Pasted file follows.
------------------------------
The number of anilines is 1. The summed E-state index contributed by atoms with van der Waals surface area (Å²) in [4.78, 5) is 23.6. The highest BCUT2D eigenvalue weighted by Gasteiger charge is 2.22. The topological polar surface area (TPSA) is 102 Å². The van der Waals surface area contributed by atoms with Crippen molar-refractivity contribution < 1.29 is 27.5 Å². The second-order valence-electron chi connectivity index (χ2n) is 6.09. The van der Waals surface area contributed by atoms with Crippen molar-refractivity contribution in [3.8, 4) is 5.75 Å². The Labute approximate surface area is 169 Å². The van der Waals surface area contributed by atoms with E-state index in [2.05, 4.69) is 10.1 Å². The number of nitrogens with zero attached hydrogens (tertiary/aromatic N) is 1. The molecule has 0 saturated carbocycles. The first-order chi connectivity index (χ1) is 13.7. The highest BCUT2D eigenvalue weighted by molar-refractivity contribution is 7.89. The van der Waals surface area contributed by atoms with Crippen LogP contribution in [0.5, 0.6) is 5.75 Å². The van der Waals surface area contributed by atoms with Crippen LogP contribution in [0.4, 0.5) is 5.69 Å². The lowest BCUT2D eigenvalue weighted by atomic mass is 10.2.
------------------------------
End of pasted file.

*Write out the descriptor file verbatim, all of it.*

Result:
The number of anilines is 1. The summed E-state index contributed by atoms with van der Waals surface area (Å²) in [4.78, 5) is 23.6. The highest BCUT2D eigenvalue weighted by Gasteiger charge is 2.22. The topological polar surface area (TPSA) is 102 Å². The van der Waals surface area contributed by atoms with Crippen molar-refractivity contribution < 1.29 is 27.5 Å². The second-order valence-electron chi connectivity index (χ2n) is 6.09. The van der Waals surface area contributed by atoms with Crippen molar-refractivity contribution in [3.8, 4) is 5.75 Å². The Labute approximate surface area is 169 Å². The van der Waals surface area contributed by atoms with E-state index in [2.05, 4.69) is 10.1 Å². The number of nitrogens with zero attached hydrogens (tertiary/aromatic N) is 1. The molecule has 0 saturated carbocycles. The first-order chi connectivity index (χ1) is 13.7. The highest BCUT2D eigenvalue weighted by molar-refractivity contribution is 7.89. The van der Waals surface area contributed by atoms with Crippen LogP contribution in [0.5, 0.6) is 5.75 Å². The van der Waals surface area contributed by atoms with Crippen LogP contribution in [0.4, 0.5) is 5.69 Å². The lowest BCUT2D eigenvalue weighted by atomic mass is 10.2.